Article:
AFC Wimbledon launch bid to return to Merton
AFC Wimbledon have announced plans to return to the London Borough of Merton by building a new ground at Wimbledon Greyhound Stadium.
The Dons hope to build a multi-purpose venue with an initial capacity of 12,000, which could be increased to 22,000 seats at a later date.
The League Two side currently play at Kingsmeadow in Kingston upon Thames.
Chief executive Erik Samuelson said: "This is an important step in a journey we started some years ago."
League football has not been played in the borough since 1991, when the original Wimbledon FC were forced to move away from Plough Lane following the publication of the Taylor Report, which recommended that all top-flight sides should play in all-seater stadia.
The club shared Selhurst Park with Crystal Palace until 2002, when they were given permission to move to Milton Keynes.
AFC Wimbledon, who were formed in response to the relocation, have played all their home games at Kingsmeadow and bought the ground from Kingstonian in March 2003.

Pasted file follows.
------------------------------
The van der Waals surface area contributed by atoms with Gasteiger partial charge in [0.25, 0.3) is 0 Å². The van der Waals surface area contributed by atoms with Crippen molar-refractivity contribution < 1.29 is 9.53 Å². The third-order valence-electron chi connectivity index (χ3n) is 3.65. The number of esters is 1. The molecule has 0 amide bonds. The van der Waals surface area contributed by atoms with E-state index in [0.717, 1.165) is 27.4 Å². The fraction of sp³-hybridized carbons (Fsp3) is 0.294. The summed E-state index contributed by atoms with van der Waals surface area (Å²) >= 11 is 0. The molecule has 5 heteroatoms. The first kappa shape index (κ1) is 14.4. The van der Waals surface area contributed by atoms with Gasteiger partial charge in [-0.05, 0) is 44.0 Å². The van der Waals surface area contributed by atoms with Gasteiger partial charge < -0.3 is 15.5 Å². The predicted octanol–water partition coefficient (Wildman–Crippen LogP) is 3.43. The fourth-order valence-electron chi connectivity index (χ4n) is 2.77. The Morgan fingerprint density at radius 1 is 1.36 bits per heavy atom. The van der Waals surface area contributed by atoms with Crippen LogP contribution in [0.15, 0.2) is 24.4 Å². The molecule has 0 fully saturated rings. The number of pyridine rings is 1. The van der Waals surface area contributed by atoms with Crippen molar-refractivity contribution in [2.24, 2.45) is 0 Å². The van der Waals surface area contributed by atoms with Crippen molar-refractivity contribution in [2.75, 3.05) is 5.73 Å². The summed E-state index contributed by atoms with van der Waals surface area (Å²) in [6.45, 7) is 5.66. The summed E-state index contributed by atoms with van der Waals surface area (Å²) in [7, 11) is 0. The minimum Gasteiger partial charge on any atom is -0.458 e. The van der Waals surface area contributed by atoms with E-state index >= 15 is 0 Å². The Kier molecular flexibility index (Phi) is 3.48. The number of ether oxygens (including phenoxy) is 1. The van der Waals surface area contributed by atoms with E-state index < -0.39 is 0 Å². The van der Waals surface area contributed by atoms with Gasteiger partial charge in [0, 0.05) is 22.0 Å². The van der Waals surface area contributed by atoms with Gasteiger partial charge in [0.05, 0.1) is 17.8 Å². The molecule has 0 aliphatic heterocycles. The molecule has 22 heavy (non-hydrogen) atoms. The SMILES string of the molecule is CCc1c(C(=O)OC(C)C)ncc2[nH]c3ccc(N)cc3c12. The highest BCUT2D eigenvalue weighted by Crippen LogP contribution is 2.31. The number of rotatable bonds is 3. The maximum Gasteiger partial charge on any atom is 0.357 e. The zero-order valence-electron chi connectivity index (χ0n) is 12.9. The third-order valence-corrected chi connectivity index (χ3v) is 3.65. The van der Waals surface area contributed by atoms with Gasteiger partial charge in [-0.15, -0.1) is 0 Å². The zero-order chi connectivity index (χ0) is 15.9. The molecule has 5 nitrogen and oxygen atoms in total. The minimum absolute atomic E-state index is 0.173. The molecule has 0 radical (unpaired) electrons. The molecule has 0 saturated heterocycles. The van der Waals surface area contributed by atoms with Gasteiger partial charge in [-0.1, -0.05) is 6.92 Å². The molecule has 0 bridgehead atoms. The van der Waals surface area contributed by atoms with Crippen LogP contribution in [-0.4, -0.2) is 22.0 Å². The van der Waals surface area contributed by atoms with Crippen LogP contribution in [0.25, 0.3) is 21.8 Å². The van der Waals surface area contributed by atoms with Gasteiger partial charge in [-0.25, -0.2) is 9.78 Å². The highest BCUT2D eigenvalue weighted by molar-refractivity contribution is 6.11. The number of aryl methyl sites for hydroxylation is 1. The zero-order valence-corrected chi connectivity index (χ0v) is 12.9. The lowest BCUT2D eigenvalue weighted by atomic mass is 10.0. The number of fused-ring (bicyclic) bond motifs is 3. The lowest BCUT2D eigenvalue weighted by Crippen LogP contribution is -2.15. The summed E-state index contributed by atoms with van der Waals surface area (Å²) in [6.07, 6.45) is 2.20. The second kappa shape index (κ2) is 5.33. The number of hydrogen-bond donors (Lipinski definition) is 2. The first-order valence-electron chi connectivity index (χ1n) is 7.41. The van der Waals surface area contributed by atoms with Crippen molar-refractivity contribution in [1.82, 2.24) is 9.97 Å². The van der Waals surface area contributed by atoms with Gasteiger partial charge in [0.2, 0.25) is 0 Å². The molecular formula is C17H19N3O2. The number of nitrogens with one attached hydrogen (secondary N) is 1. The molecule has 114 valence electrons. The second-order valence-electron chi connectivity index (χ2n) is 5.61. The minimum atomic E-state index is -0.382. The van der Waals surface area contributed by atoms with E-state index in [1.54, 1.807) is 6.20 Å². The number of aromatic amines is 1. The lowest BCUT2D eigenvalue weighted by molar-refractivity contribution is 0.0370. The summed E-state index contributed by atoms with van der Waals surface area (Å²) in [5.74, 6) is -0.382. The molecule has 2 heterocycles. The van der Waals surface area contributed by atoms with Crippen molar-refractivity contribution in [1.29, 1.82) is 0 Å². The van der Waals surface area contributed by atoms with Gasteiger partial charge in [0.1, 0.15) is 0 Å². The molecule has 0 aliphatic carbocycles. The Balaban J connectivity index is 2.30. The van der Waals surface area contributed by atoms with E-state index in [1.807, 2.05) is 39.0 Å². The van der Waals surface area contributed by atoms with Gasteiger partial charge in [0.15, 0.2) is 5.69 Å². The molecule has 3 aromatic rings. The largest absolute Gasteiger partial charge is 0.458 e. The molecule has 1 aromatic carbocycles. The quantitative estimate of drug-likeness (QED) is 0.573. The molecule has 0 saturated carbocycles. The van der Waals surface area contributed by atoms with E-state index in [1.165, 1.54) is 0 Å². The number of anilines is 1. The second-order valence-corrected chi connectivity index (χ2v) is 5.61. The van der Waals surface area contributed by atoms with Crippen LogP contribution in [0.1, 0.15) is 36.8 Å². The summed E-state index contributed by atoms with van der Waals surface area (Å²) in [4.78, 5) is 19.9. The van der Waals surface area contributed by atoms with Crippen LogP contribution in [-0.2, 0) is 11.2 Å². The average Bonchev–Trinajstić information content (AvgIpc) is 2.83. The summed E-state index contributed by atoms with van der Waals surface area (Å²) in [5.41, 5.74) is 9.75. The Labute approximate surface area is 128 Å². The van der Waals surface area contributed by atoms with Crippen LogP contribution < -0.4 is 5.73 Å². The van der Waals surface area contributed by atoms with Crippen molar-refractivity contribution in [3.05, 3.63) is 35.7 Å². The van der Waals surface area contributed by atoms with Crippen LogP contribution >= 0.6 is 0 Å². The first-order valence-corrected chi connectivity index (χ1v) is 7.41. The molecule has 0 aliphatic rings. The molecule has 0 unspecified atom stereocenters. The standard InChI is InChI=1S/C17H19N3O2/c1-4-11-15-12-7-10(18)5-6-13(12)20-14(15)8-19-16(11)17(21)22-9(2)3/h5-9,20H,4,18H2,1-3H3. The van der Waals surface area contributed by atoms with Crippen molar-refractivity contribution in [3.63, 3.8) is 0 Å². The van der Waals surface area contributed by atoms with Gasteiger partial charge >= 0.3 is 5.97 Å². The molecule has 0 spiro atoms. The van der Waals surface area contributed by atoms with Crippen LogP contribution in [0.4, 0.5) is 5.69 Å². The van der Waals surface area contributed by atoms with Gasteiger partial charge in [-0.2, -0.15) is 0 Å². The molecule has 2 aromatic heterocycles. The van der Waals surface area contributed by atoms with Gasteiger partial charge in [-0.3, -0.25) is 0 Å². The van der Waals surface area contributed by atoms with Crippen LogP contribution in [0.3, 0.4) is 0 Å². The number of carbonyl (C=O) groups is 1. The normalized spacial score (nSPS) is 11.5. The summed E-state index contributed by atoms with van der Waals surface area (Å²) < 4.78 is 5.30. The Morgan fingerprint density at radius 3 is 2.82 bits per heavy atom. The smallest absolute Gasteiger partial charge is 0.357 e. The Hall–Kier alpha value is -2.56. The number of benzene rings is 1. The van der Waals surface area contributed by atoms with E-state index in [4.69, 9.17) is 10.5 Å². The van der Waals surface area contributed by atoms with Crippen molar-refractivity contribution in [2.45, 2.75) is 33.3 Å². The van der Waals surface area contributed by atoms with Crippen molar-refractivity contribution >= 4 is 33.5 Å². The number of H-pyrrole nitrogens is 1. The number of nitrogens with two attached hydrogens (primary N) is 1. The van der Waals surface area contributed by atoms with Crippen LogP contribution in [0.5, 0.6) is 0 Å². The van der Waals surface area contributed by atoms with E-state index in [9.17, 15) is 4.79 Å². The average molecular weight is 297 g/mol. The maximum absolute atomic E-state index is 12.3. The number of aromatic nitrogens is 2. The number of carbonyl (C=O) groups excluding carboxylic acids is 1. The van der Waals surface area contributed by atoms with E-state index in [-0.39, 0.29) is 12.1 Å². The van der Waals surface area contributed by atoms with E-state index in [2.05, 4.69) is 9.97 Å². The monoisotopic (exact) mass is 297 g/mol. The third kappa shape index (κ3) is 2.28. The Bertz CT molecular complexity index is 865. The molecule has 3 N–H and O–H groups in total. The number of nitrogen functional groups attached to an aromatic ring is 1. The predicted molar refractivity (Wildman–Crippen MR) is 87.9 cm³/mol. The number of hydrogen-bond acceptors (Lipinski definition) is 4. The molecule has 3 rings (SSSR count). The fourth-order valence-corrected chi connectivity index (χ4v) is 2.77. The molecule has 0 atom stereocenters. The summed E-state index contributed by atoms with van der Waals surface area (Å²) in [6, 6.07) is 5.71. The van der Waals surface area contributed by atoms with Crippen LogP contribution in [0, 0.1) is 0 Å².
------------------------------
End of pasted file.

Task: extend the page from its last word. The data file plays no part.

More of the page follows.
The club rose from the non-league ranks by winning five promotions in the space of nine seasons, culminating in a return to the Football League with victory in the Blue Square Bet Premier play-off final in May 2011.
The club now aim to acquire the Greyhound Stadium site but face competition after other parties who have expressed an interest in developing the site.
Samuelson continued: "We have a long way to go and many hurdles to clear but we want to build a stadium that is embedded in the community.
"To realise that ambition we have developed a cohesive and well thought through strategy.
"We are grateful for Merton Council who have provided strong support for our aims and who have demonstrated over the last few months that they understand our needs and share our vision for the next step in our growth."
Merton Council Leader Stephen Alambritis said: "The council will now assess all responses received and work... to find the best solution to continue sporting legacy on the Wimbledon greyhound site."